Who is minding the store?

nosmokingWhen you walk into a convenience store or a gas station, you are bombarded with tobacco promotions. These promotions are strategically placed so as to be impossible to miss – next to the snacks and soft drinks; hanging from the ceiling; and located directly behind the checkout counter so they are in your face every time you make a purchase. From the floor to the ceiling, you will find walls chock full of tobacco products of every type and description.

Tobacco company internal memos have shown that, for years, they designed their imagery to get the attention of the youth market.  Tobacco industry documents refer to young people as “Replacement smokers” because their products are destined to kill one in three users.

What other product do you know of that can make that claim when used as directed.   Tobacco companies know that if they can get a young person to start smoking before they become 18 years old, they are more than likely to become hooked for life.

How does tobacco advertising appeal to young people?  The $1 million that the tobacco companies spend each day in New York State guarantees that everyone, including kids, will see their products behind the front counter right next to the candy and other youth oriented items. Exposure to tobacco marketing is a primary cause of youth smoking.  Every day, our kids are exposed to a tremendous amount of tobacco marketing in our grocery stores, convenience stores and pharmacies. Studies show that even brief exposure to tobacco advertising influences adolescents to smoke. And surprisingly, young people are more likely to be influenced by cigarette advertising than by peer pressure.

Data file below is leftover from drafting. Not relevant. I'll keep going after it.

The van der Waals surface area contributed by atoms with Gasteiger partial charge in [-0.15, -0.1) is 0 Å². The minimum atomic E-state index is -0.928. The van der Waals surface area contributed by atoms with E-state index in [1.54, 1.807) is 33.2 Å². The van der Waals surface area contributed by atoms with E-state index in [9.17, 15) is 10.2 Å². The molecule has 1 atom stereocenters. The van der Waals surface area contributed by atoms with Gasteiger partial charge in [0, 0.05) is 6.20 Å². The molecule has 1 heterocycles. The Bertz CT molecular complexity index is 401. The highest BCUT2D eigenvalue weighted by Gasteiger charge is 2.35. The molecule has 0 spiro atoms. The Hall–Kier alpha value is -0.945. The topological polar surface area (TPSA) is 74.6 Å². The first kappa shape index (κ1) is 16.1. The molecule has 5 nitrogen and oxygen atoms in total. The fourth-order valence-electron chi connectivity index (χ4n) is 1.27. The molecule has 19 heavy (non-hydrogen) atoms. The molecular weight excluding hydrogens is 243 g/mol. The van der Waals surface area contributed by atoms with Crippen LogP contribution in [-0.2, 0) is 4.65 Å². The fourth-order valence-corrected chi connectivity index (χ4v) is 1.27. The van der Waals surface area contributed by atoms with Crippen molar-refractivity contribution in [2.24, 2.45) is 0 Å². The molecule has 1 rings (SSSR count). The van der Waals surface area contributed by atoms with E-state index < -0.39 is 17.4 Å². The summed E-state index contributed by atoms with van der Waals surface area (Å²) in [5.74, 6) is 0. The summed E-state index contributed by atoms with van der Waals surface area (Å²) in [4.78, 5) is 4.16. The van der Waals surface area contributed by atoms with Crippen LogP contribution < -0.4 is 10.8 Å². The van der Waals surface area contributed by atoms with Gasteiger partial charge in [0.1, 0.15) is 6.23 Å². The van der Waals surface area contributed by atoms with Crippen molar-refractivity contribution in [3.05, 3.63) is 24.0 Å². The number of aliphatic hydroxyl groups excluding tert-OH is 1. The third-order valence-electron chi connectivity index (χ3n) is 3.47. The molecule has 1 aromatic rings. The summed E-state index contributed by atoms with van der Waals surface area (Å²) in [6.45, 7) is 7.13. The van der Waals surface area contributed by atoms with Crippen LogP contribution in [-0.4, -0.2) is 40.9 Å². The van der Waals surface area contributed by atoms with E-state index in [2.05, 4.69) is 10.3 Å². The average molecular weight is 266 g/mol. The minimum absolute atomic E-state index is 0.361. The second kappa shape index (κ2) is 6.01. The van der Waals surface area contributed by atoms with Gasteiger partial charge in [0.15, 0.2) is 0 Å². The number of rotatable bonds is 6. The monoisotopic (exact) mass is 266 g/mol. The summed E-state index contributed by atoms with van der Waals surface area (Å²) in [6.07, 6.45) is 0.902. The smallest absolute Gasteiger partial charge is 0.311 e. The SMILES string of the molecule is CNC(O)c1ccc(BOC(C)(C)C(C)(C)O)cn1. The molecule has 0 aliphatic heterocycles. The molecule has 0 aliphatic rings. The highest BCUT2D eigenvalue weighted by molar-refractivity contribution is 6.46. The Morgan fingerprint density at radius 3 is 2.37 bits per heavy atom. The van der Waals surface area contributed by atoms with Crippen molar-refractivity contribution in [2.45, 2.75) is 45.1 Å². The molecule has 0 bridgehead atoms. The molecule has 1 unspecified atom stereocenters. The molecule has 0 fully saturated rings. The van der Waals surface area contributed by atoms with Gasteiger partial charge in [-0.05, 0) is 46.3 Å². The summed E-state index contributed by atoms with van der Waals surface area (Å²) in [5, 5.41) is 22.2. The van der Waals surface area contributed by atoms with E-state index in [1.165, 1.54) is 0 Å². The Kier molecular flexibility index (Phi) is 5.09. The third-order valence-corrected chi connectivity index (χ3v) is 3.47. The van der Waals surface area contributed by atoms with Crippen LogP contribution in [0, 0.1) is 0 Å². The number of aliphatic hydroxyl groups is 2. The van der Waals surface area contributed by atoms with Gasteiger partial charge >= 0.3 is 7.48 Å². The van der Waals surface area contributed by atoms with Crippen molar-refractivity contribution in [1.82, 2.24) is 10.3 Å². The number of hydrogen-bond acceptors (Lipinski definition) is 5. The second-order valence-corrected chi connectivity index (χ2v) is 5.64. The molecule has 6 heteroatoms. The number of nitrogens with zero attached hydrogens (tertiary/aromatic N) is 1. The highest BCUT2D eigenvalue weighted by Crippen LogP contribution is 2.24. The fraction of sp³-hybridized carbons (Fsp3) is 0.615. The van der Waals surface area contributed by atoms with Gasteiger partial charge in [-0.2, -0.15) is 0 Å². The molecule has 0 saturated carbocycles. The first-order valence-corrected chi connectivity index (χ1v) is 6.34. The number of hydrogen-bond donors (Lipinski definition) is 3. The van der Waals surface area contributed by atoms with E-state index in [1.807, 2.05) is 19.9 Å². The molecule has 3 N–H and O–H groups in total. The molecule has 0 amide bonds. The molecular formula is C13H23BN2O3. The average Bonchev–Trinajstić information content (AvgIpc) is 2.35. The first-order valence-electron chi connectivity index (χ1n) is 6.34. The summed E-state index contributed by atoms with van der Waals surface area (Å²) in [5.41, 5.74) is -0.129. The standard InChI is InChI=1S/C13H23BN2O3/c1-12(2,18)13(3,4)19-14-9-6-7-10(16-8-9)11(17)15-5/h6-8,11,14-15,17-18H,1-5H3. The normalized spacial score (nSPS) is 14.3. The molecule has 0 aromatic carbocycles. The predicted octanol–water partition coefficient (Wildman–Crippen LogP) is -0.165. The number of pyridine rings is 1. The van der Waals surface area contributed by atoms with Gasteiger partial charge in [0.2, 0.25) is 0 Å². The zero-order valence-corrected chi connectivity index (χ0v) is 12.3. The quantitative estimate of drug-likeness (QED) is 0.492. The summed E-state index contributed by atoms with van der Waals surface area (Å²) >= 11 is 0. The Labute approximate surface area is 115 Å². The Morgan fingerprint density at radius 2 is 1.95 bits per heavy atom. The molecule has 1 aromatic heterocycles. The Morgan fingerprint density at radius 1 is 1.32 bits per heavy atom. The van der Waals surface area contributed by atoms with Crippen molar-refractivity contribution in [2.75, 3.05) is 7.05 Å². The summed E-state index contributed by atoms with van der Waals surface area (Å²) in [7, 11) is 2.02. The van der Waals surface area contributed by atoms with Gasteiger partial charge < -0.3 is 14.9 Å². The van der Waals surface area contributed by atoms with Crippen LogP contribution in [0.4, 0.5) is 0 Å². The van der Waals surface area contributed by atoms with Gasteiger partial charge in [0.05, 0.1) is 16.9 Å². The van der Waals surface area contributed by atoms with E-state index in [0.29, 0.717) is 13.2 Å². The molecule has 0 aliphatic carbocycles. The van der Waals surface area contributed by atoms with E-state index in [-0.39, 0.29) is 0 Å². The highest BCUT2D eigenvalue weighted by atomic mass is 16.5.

When is tobacco too available and too visible in Western New York? You can judge for yourself.   The Erie-Niagara Tobacco-Free Coalition and the American Cancer Society recently surveyed more than 80 stores that sell tobacco in Amherst, Buffalo, Hamburg, Lockport, Niagara Falls, Tonawanda and Williamsville. The survey found that tobacco ads were displayed inside 93% of stores and that 90% of the stores featured tobacco product displays behind the cash register.  There is one licensed tobacco retailer for every 194 children under age 18 in New York State.

What authority do local communities have over tobacco advertising? For the first time, local communities can make their own decisions. A recent federal law gives state and local governments the authority to determine community standards for responsible tobacco retailing.

Today’s displays give youth the impression that tobacco products are easy to buy and that it is okay to smoke. Tobacco promotions shout at our young people – smoking is cool, sexy and fun. Reducing the number of tobacco retailers or covering up the ubiquitous tobacco advertising will go a long way toward reducing the rate of youth smoking and sales to minors.  The less tobacco seen by our youth the better chance we have to make their health and well being the priority.


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